of standards,” said Luttich, a founder of
Impact. “I know that they are the best
candidates. I just wish that 500 or so
more students could know that like I
Defeat showed two faces after
Wednesday’s ASUN elections.
Duff presidential candidate Jason
Kidd threw out words of anger and frus
Impact Presidential Candidate John
Conley sat quietly in the corner of a
Amy Ellis, Impact’s second vice
presidential candidate, sat next to
Conley’s running mate Brad Bangs,
who stared straight ahead.
Ellis covered her face to hide the
Impact and Duff gathered at PO
Pears, 322 S. Ninth St., to await election
results together, but neither party
expected what eventually came.
Ellis will face Empower’s second
vice presidential candidate, Mike
Butterfield, in a run-off election next
Wednesday, but her two running mates
Conley and Bangs missed next
week’s runolf by 52 votes.
Heath Mello and Cecily Rometo,
Empower’s executive candidates, will
face A-Team executive candidates Joel
Schafer and Riley Peterson next
Wednesday in a run-off for ASUN pres
ident and vice president.
Empower received 951 total votes,
while A-Team was second with 697.
Impact came in third with 645 votes,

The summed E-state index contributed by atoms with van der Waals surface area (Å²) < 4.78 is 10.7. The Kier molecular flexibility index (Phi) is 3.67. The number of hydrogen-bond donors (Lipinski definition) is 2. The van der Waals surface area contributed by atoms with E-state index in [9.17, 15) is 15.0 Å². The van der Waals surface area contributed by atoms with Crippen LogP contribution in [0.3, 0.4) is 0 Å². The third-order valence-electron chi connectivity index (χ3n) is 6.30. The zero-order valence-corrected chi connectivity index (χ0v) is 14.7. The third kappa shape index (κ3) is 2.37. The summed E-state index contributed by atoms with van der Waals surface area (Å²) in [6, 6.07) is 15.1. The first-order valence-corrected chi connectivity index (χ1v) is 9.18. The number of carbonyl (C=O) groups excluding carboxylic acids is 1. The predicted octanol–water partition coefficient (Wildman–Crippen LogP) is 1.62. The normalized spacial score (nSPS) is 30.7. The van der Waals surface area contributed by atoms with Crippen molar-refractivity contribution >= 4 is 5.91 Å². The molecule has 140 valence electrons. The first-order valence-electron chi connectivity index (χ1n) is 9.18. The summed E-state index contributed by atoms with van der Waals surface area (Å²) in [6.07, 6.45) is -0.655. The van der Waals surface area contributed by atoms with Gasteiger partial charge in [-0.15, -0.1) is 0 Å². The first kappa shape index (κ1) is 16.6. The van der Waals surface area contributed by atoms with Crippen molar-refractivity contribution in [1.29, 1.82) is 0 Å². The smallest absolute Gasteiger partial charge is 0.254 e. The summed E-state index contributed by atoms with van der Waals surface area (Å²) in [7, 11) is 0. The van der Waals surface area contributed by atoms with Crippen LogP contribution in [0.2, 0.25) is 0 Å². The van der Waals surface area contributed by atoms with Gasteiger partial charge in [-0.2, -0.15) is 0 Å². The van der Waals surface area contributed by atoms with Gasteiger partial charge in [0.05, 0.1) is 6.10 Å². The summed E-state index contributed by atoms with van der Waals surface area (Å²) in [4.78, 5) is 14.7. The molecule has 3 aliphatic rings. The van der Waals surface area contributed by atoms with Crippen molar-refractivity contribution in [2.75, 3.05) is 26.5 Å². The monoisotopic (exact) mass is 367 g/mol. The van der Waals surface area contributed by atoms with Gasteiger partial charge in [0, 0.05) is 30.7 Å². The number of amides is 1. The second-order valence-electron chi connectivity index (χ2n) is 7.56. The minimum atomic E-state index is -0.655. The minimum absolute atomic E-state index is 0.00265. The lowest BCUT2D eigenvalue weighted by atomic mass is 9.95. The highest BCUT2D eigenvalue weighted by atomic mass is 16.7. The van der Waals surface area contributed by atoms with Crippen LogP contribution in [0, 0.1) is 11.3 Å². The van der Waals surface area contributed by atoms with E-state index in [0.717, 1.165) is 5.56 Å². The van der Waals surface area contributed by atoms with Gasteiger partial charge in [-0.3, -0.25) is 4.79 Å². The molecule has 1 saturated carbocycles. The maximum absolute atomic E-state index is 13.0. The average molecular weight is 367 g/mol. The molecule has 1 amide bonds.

and Duff had 475.
There will be a run-off because
Empower did qot earn 50 percent of the
total vote or beat A-Team by more than
10 percent of the votes.
Kidd said his party wasn’t upset
about its loss. Duff was upset about
All amendments fail
UNL students failed to pass any of
the three proposed amendments to the
ASUN constitution Wednesday.
Two-thirds of students who voted
in the election - 1,924 of 2,915 —
would have had to vote in favor of the
amendments in order for them to pass.
The first proposed amendment
would have eliminated the senate seat
for the Division of Continuing
The amendment would have
required that all senators be enrolled in
at least 12 credit hours. A Division of
Continuing Studies senator has to be
enrolled in only three credit hours.
The amendment received 58 per
cent of the total vote.
ASUN President Andy
Schuerman proposed the amendment.
Schuerman said fewer than 50 stu
dents are currently enrolled in classes
offered by the Division of Continuing
“I proposed this primarily to make
the requirements for it congruent with
the other senate seats,” Schuerman
In addition, Schuerman said, the
senate seat has been vacant for several
Schuerman also proposed the sec
ond amendment students voted down
This amendment, which was sup
ported by 61 percent of those who
voted, would have reduced the
chances of a run-off election by dis
counting votes cast for ineligible can
didates, such as Mickey Mouse.
In order for the president and vice